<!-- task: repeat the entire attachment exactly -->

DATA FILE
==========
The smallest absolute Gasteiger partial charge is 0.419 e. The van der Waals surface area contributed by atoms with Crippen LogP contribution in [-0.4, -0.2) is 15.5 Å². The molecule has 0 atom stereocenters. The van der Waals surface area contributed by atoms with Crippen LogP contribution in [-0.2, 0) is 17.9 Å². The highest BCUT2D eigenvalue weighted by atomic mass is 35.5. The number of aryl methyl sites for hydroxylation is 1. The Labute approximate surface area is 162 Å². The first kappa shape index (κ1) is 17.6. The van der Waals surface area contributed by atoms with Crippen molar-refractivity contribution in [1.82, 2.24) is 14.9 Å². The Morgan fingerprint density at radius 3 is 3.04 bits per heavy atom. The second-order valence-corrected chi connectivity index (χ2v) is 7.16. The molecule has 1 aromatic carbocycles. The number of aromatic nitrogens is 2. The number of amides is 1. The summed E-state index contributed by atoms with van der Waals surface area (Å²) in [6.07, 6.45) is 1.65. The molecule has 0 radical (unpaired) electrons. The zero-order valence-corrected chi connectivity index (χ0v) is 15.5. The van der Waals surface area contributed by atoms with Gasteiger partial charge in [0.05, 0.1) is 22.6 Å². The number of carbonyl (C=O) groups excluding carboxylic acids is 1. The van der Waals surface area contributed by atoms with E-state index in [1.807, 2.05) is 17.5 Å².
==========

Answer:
The smallest absolute Gasteiger partial charge is 0.419 e. The van der Waals surface area contributed by atoms with Crippen LogP contribution in [-0.4, -0.2) is 15.5 Å². The molecule has 0 atom stereocenters. The van der Waals surface area contributed by atoms with Crippen LogP contribution in [-0.2, 0) is 17.9 Å². The highest BCUT2D eigenvalue weighted by atomic mass is 35.5. The number of aryl methyl sites for hydroxylation is 1. The Labute approximate surface area is 162 Å². The first kappa shape index (κ1) is 17.6. The van der Waals surface area contributed by atoms with Crippen molar-refractivity contribution in [1.82, 2.24) is 14.9 Å². The Morgan fingerprint density at radius 3 is 3.04 bits per heavy atom. The second-order valence-corrected chi connectivity index (χ2v) is 7.16. The molecule has 1 aromatic carbocycles. The number of aromatic nitrogens is 2. The number of amides is 1. The summed E-state index contributed by atoms with van der Waals surface area (Å²) in [6.07, 6.45) is 1.65. The molecule has 0 radical (unpaired) electrons. The zero-order valence-corrected chi connectivity index (χ0v) is 15.5. The van der Waals surface area contributed by atoms with Gasteiger partial charge in [0.05, 0.1) is 22.6 Å². The number of carbonyl (C=O) groups excluding carboxylic acids is 1. The van der Waals surface area contributed by atoms with E-state index in [1.807, 2.05) is 17.5 Å².